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TO BRYAN FAIRFAX. - George Washington, The Writings of George Washington, vol. II (1758-1775) 
The Writings of George Washington, collected and edited by Worthington Chauncey Ford (New York and London: G. P. Putnam’s Sons, 1889). Vol. II (1758-1775).
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TO BRYAN FAIRFAX.
Mount Vernon, 4 July, 1774.
John has just delivered to me your favor of yesterday, which I shall be obliged to answer in a more concise manner, than I could wish, as I am very much engaged in raising one of the additions to my house, which I think (perhaps it is fancy) goes on better whilst I am present, than in my absence from the workmen.
I own to you, Sir, I wished much to hear of your making an open declaration of taking a poll for this county, upon Colonel West’s publicly declining last Sunday; and I should have written to you on the subject, but for information then received from several gentlemen in the churchyard, of your having refused to do so, for the reasons assigned in your letter1 ; upon which, as I think the country never stood more in need of men of abilities and liberal sentiments than now, I entreated several gentlemen at our church yesterday to press Colonel Mason to take a poll, as I really think Major Broadwater,2 though a good man, might do as well in the discharge of his domestic concerns, as in the capacity of a legislator. And therefore I again express my wish, that either you or Colonel Mason would offer. I can be of little assistance to either, because I early laid it down as a maxim not to propose myself, and solicit for a second.
As to your political sentiments, I would heartily join you in them, so far as relates to a humble and dutiful petition to the throne, provided there was the most distant hope of success. But have we not tried this already? Have we not addressed the Lords, and remonstrated to the Commons? And to what end? Did they deign to look at our petitions? Does it not appear, as clear as the sun in its meridian brightness, that there is a regular, systematic plan formed to fix the right and practice of taxation upon us? Does not the uniform conduct of Parliament for some years past confirm this? Do not all the debates, especially those just brought to us, in the House of Commons on the side of government, expressly declare that America must be taxed in aid of the British funds, and that she has no longer resources within herself? Is there any thing to be expected from petitioning after this? Is not the attack upon the liberty and property of the people of Boston, before restitution of the loss to the India Company was demanded, a plain and self-evident proof of what they are aiming at? Do not the subsequent bills (now I dare say acts), for depriving the Massachusetts Bay of its charter, and for transporting offenders into other colonies or to Great Britian for trial, where it is impossible from the nature of the thing that justice can be obtained, convince us that the administration is determined to stick at nothing to carry its point? Ought we not, then, to put our virtue and fortitude to the severest test?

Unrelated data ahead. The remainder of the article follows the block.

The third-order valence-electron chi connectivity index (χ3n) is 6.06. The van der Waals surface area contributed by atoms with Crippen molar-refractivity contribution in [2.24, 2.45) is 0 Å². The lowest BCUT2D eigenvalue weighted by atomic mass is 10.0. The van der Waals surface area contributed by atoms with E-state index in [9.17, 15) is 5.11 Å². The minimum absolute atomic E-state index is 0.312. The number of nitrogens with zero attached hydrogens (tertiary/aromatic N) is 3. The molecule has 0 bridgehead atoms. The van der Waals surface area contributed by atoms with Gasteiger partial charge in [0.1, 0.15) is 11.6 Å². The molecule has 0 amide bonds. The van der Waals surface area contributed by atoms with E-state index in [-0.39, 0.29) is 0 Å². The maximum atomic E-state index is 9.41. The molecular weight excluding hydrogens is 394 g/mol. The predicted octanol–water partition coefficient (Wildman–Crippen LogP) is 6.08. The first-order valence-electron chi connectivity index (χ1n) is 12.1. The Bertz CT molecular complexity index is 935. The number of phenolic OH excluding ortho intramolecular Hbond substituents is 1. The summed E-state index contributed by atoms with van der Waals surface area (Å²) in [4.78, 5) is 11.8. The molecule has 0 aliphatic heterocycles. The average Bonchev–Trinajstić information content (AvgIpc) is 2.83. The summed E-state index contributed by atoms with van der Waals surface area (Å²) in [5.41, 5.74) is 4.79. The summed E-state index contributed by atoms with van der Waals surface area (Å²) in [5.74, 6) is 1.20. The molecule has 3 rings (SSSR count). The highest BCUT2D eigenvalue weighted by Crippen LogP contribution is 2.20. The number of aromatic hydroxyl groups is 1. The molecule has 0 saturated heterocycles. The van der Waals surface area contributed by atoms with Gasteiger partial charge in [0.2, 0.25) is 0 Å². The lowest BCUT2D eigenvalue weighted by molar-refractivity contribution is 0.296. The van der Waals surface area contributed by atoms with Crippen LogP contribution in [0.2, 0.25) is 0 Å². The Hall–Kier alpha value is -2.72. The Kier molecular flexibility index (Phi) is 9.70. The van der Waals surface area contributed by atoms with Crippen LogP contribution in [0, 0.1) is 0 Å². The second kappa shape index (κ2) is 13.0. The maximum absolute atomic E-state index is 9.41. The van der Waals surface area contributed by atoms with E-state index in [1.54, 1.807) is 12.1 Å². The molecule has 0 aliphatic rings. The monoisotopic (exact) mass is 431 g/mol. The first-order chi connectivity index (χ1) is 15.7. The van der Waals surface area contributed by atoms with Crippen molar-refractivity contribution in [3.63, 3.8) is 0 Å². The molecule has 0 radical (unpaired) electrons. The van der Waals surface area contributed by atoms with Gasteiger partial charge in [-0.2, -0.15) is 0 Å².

With you I think it a folly to attempt more than we can execute, as that will not only bring disgrace upon us, but weaken our cause; yet I think we may do more than is generally believed, in respect to the non-importation scheme. As to the withholding of our remittances, that is another point, in which I own I have my doubts on several accounts, but principally on that of justice; for I think, whilst we are accusing others of injustice, we should be just ourselves; and how this can be, whilst we owe a considerable debt, and refuse payment of it to Great Britain, is to me inconceivable. Nothing but the last extremity, I think, can justify it. Whether this is now come, is the question.
I began with telling you, that I was to write a short letter. My paper informs me I have done otherwise. I shall hope to see you to-morrow, at the meeting of the county in Alexandria, when these points are to be considered. I am, dear Sir, your most obedient and humble servant.1
[1 ]The poll here mentioned was for the election of delegates to the House of Burgesses. Mr. Fairfax declined, as he said, chiefly because he thought he could not give satisfaction at that time; for he should think himself bound to oppose strong measures, and was in favor of petitioning, and giving Parliament a fair opportunity of repealing their obnoxious acts. “There are scarce any at Alexandria,” he adds, “of my opinion; and though the few I have elsewhere conversed with on the subject are so, yet from them I could learn, that many thought otherwise; so that I believe I should at this time give general dissatisfaction, and therefore it would be more proper to decline, even upon this account, as well as because it would necessarily lead me into great expenses, which my circumstances will not allow.”
[2 ]Charles Broadwater.
[1 ]1774, July 5. Went up to Alexandria to a meeting of the inhabitants of this county. Dined at Arrell’s, and lodged at my own house. 6. Dined at Doctr. Brown’s, and returned home in the evening. 14. Went up to Alexandria to the Election, where I was chosen, together with Major Broadwater, Burgess. Staid all night to a ball. 17. Col. Mason came in the afternoon, and staid all night. 18. Went up to Alexandria to a meeting of the County. Returned in the evening.